'Stunning Californian actress Rebecca Romijn is frank about what constitutes beauty. Despite her jaw-dropping good looks, the statuesque, 35-year-old, former model states at a press conference that it is in fact America Ferrera, the lead actress of Ugly Betty - not herself - who epitomises true beauty as the "all-American gal".
"She's the pinnacle of American beauty... That's really what American beauty has become," Romijn offers.
"America is traditionally the melting pot. A few years ago when I was working for [fashion designer] Tommy Hilfiger, Tommy said in an interview, 'I like Rebecca because she's the classic all-American beauty'.
"And they interviewed my mother, who teaches English as a second language to immigrants and refugees, mostly from South America and Southeast Asia. And they asked her what she thought of Tommy Hilfiger calling me the classic American beauty, and she goes: 'She's not the classic all-American beauty. Classic all-American beauties aren't blonde with blue eyes. They're dark. They're a mixture of a lot of things. That's what classic all-American beauties are'. And I also believe that."
Indeed, people throughout the world seemingly agree, with the comedy-driven drama proving an international success. But it's not just Betty - the maternal Latina immigrant - who has been adopted globally. Romijn's character, Alexis Maede, is also a break from mainstream characterisations, given that Alexis was once Alex until opting for gender reassignment surgery.
Romijn acknowledges the risk, but says she believes in the character and has received many compliments for her portrayal.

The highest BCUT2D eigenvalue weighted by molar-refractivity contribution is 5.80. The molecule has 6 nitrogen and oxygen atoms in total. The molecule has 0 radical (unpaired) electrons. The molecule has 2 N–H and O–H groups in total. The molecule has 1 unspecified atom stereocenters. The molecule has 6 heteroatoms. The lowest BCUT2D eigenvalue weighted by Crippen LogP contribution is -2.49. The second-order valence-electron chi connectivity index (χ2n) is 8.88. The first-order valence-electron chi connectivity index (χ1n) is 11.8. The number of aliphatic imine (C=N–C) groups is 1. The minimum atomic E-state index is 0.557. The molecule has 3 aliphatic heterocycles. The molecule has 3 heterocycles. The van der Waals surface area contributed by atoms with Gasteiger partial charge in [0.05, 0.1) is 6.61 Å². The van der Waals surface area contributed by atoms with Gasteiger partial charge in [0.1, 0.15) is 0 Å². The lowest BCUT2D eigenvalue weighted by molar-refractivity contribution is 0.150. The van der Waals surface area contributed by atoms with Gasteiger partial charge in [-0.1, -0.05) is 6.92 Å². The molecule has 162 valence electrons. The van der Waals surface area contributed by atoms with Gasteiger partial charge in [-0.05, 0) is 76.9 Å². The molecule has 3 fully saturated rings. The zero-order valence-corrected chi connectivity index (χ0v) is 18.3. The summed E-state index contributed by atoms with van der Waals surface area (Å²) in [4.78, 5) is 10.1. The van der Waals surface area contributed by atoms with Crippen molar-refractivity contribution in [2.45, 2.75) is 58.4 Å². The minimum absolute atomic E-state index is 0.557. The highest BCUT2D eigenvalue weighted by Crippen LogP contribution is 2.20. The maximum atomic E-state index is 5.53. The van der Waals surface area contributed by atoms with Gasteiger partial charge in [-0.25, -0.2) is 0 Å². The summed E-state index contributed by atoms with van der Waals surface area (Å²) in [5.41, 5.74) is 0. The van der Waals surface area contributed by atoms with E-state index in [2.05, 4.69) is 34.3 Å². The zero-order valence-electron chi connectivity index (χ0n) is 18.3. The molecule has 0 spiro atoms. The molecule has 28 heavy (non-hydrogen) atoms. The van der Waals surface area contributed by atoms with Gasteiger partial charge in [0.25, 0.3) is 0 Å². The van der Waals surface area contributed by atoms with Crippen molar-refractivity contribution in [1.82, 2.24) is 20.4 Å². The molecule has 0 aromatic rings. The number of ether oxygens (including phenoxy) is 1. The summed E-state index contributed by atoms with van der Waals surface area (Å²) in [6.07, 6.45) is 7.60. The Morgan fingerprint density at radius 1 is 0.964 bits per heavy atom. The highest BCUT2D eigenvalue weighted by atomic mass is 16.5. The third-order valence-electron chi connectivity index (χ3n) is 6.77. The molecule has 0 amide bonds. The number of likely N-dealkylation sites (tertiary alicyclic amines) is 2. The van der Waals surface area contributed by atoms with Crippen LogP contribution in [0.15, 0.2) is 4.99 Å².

"Coming from the fashion world, I had a couple transgender friends before I took this job, and I realise it's a sensitive subject for them.
"Since I've taken on this role, I've made a lot of more friends - transgender friends. A lot of people in the transgender community have thanked me for taking this role. It's a role that wouldn't have existed five years ago. I feel like I'm representing a group of people that hasn't quite made it into the mainstream consciousness. I'm hoping to make Alexis a part of our national dialogue on transgenders."
Ultimately - given Alexis wakes from a coma with amnesia, therefore forgetting she was once a man - Romijn acknowledges the role as fun.
"It's been unbelievable. At first, when they pitched the idea to me, it just sounded like fun. It made me laugh, and it sounded like a fun part to play. At the end of the day, it's just a really exciting role to play.
"Other than that, I can't really control what or how other people are going to perceive it, or, you know, there's nothing I can do about that. But it's a tremendous amount of fun. I'd rather play this than the boring trophy wife, the pretty girlfriend. It's boring to play the pretty girl."
It's territory that's familiar to Romijn, given her turn as the Blue Mutant in the X-Men feature film franchise.
While she once graced the covers of magazines such as Swimsuit Illustrated, Romijn seemed destined for a career on a wider screen, but states her preference is for television, which allows her more time with her small-screen actor and husband, Jerry O'Connell.
"It's actually another reason, why I wanted to work in TV. Well, he and I both want to work in TV, and this way we get to have somewhat of a normal marriage. He works over at Universal [on Carpoolers], which is just three or four freeway exits away from here, so if we ever have time in the day, we can visit each other."
Original article: Sunday Telegraph TV Guide 05/18/2008